At the Women’s March Los Angeles, contemporary artist Alison Saar carried a big, pink sign with a “vicious cat” drawn on it. But it was the words on that sign — “This pussy bites. Keep your tiny hands off my reproductive rights” – that brought home her message.
In some ways, an exhibition of her works now on display at the Harvey B. Gantt Center delivers an equal gut punch.
Bold, arresting and on some level dark, The Nature of Us grapples with motherhood and the role of women in society, especially as those women have been historically dispossessed. The collection includes sculptures, mixed media, and prints.
From the moment one enters the gallery, where the female form is suspended, mounted and ripped open as artistic tropes of societal injustices, it becomes clear that this will not be an exhibition easily or quickly digested.
“It comes from a lot of different places,” Saar told Qcitymetro of the exhibition. “Some of this work really dealt with myself and my role as a mother.”
Like the piece inspired by the emotional loss she felt when her two children went away to school six years ago, leaving her to wonder about her new role as a women.
Other pieces speak to politics or social injustice.
“The political climate as of late has had a huge effect on me,” she said, “so I guess the next body of work will be more angry stuff.”
That’s right; when Saar talks of her work she often uses words like “angry” and “dark.”
Yet in her next breath she speaks of “love,” “generosity” and “inclusion.”
“I think generally I am a happy person,” she said, conceding that her work does not necessarily reflect that self-image.
For Saar, producing art is cathartic, a way to “purge that stuff and kind of shake it off without, you know, like, strangling someone or doing something violent.”
“I would like for the art to really talk about my concerns about the world, our concerns about the political climate in the United States and throughout Europe,” she said.
She also knows that creating art is not enough, so she talks with equal passion about the need for people of conscience to get involved, “whether it’s demonstrating or donating or whatnot.”
“I would say I feel really fortunate that I’m able to live and work as an artist and have a career and have a family and have a home,” she said. “Those are all just really wonderful things. I just wish the rest of the world wasn’t so messed up. I just wish people were kinder to each other and more understanding.”
“Internally tribal,” she called human nature.
One of her signature pieces at The Gantt is titled “Undone.” It features a female form seated in a chair, mounted 14 feet above the floor. The woman’s body is draped in sheer fabric, stringy objects dangling down from between her legs, coalescing in bottles.
“Basically, I was trying to see this piece as this woman, and these are all these veins coming out of her uterus,” Saar explained. “It’s the idea, sort of, ideas and dreams, aspirations, that are kind of on the verge of being aborted.”
She said the work illustrates how woman are often asked to sacrifice their own ambitions for the needs and desires of others.
Saar, who lives in Los Angeles, grew up in a home where art was paramount. Both of her parents and her sisters are artists. Saar’s own artistic career has spanned more than three decades.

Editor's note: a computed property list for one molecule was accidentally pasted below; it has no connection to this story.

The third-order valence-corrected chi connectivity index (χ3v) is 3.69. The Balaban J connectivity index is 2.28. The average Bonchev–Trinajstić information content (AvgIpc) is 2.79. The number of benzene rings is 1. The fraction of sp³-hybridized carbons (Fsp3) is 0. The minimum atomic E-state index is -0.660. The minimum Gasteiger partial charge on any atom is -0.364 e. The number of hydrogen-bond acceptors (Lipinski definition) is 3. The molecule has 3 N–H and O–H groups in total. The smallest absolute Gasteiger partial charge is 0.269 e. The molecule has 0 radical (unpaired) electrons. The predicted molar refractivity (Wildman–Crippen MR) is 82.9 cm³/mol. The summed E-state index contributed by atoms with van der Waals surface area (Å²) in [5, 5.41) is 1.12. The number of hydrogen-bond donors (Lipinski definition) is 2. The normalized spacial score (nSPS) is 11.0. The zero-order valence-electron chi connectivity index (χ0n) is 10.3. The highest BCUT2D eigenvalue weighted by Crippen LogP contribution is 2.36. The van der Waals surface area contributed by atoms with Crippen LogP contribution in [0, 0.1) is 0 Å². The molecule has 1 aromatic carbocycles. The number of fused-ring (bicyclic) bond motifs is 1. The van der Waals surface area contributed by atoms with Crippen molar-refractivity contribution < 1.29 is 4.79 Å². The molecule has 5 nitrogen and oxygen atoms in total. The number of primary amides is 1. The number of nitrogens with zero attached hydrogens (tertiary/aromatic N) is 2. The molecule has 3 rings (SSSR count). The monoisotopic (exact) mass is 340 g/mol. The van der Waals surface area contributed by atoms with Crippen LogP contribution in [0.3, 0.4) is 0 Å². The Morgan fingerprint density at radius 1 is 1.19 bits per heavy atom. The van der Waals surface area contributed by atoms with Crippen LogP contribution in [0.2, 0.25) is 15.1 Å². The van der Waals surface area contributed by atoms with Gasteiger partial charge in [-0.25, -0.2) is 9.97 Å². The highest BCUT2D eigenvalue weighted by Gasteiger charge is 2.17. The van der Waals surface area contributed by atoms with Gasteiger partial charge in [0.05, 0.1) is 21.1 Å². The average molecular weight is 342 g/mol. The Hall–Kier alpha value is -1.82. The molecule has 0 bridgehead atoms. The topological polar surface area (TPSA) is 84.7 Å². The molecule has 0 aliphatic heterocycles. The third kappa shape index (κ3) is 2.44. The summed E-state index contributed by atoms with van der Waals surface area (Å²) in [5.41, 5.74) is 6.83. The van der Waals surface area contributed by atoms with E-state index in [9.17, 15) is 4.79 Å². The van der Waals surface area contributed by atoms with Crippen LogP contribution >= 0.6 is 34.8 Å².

Saar’s work has been exhibited nationally and internationally and her permanent site sculptures can be found across the nation, from Los Angeles to New York. She works primarily in sculpture but also incorporates prints, paintings, and works on paper in her practice, most often with a focus on the female form.
The plight of the dispossessed in society, especially as it affects women and girls, is a recurring theme in her work.
Saar said she was “devastated” on the night of Nov. 8, 2016, when Hillary Clinton lost to Donald Trump in the presidential election.
She had spent the day in San Francisco and had planned to fly to Portland, Oregon, to celebrate Clinton’s victory with her 22-year-old daughter.
“I told her I’d pick up a bottle of Champagne on the way home from the airport,” Saar recalled. But as she waited for her flight, election results took an unexpected turn.
“So, instead of getting Champagne, I went to my daughter’s and we went to a bar and we cried in our beer.”
Saar said she grieved over “issues” far more than Clinton’s gender significance.
“Her entire household was weeping,” Saar said. I think it was really hard for them, their first opportunity to vote for a president.
“As young women, they understand how this could affect them personally on so many levels,” she added, “and as women of color, how this would affect them personally in so many ways.”
Saar said her art, so far, has not found voice in Clinton’s defeat.
For much of the past two years, she said, she has been working on a collection that explores the Great Mississippi Flood of 1927 and how African Americans were affected by that tragic event and how it was repeated in 2005 via Hurricane Katrina.
That exhibition opens next week in Ohio.
Saar said she will now take time to clean her studio and gather her thoughts before tackling her next project.
“I’m sure it will somehow reflect what’s going on out there,” she said, “because it’s hard to ignore it, and the best way to vent it is to make art about it.”
“The Nature of Us” is one of four new exhibitions opening Jan. 28 at the Gantt Center. They will run though July 8. Visitors on Saturday (Jan. 28) can tour the Gantt Center for free as part of ASC’s Connect With Culture Day, which offers a variety of fee cultural experiences throughout Mecklenburg County.